Under the initial trial schedule, the December Submissions were filed on December 22, 2005; initial expert reports were due on April 14, 2006; and opposing expert reports were due on May 19, 2006. Thus, under the original schedule, IBM would have had only five months between receiving the December Submission and submitting its rebuttal expert reports addressing the material at issue.3 The Court has decided that trial in this matter will proceed after trial in the SCO v. Novell matter, which is set for September 2007. If the trial in this matter were to proceed at the earliest possible juncture, trial is at least eight months away. This gives IBM far more time than the time it would have had between receiving the December

5

Submission and submitting expert reports on the material at issue, and substantially more than the five months of delay between December 2005, when IBM contends it should have received the material at issue, and May 2006, when the expert opinions at issue were incontrovertibly made known to IBM. Moreover, in addition to the time between the granting of SCO's Motion and the ultimate trial in this matter, IBM has now had nearly a year since May 2006 — during which time IBM simply chose to try to exclude SCO's evidence rather than to take discovery, respond on the merits, or seek leave for the additional time it now contends it needed to respond on the merits.4 These facts put some perspective on the standard IBM has in mind in claiming undue "prejudice."5

The remainder of IBM's arguments as to prejudice ignore the substantially altered circumstances of the changed trial schedule since the original briefing on IBM's Motion to Confine. Courts are more willing to permit the inclusion of additional evidence in a party's case when that evidence would not delay the trial schedule. See Hertz, 2006 WL 994431, at *21; cf. Karbon, 1991 WL 319976, at *2; Wolfson, 168 F.R.D. at 533; Pub. Serv. Co. of N.H., 685 F. Supp. 1281. The case cited by IBM on this point, Lynchval Systems Inc. v. Chicago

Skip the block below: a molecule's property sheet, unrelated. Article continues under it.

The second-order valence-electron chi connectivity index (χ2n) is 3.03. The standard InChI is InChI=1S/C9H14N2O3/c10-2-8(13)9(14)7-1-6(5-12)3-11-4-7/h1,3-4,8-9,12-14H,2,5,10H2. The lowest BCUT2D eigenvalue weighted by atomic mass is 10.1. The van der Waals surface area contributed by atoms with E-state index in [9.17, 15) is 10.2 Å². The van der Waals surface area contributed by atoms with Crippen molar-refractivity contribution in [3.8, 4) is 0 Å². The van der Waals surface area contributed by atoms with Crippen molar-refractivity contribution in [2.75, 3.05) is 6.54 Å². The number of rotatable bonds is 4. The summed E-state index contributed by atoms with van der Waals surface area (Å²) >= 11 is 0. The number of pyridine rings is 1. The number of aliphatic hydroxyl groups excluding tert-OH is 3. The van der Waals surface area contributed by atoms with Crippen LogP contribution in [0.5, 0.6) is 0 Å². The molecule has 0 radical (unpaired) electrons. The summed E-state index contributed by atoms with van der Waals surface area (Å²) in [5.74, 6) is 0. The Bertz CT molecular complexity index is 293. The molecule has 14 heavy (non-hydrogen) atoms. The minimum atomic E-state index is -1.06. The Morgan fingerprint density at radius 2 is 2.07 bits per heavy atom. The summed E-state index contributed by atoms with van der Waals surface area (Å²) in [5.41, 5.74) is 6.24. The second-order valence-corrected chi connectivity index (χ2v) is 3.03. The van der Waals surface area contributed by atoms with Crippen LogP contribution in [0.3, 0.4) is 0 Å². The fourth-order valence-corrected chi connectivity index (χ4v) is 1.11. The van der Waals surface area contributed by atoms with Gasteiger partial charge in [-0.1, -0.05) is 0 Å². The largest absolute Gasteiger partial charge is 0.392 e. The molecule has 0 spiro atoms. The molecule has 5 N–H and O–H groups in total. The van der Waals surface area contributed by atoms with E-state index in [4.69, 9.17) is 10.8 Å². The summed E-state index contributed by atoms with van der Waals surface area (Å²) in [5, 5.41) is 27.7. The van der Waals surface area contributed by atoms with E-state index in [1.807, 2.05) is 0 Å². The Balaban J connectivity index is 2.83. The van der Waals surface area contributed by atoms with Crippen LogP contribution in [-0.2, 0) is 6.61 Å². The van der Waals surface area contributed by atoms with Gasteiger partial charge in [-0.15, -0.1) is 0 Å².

6

Consulting Actuaries, Inc., No. 95-1490, 1996 WL 735586, at *9 (N.D. Ill. Dec. 19, 1996), is inapposite because the court in that case held that reopening discovery would "compound the delay until trial." Here there has been no such showing.6

Moreover, the Tenth Circuit has made clear that "prejudice should only be found where a delayed disclosure impacted a party's ability to prepare its case. Golyansky, 291 F.3d at 1250. Here, there is no evidence that IBM's ability to prepare a respond to this evidence has been impacted by the delay.

C. SCO Would Be Prejudiced if its Motion to Amend Is Not Granted.

SCO has shown that if the Magistrate Judge's Order on IBM's Motion to Confine is upheld and SCO's instant Motion is denied, SCO would be prejudiced because it would not at trial be able to present the theories of non-literal copying and other expert opinions excluded by that Order. IBM has not refuted SCO's showing of prejudice. Rather, IBM cites two sanctions cases, apparently in an attempt to show that such prejudice should nevertheless be imposed.7 However, these sanctions cases all turn on very different circumstances, including the requirements that the party's failure to comply with an order was in bad faith, and that the opposing party was prejudiced — factors which, as shown above, are simply not present here.

7

Roadway Exp., Inc. v. Piper, 447 U.S. 752 (1980) (remanding in part because "the trial court did not make a specific finding as to whether counsel's conduct in this case constituted or was tantamount to bad faith, a finding that would have to precede any sanction under the court's inherent powers."); Starlight Int'l, Inc. v. Herlihy, 186 F.R.D. 626 (D. Kan. 1999).

D. The Information at Issue Is Fully Disclosed in SCO's Expert Reports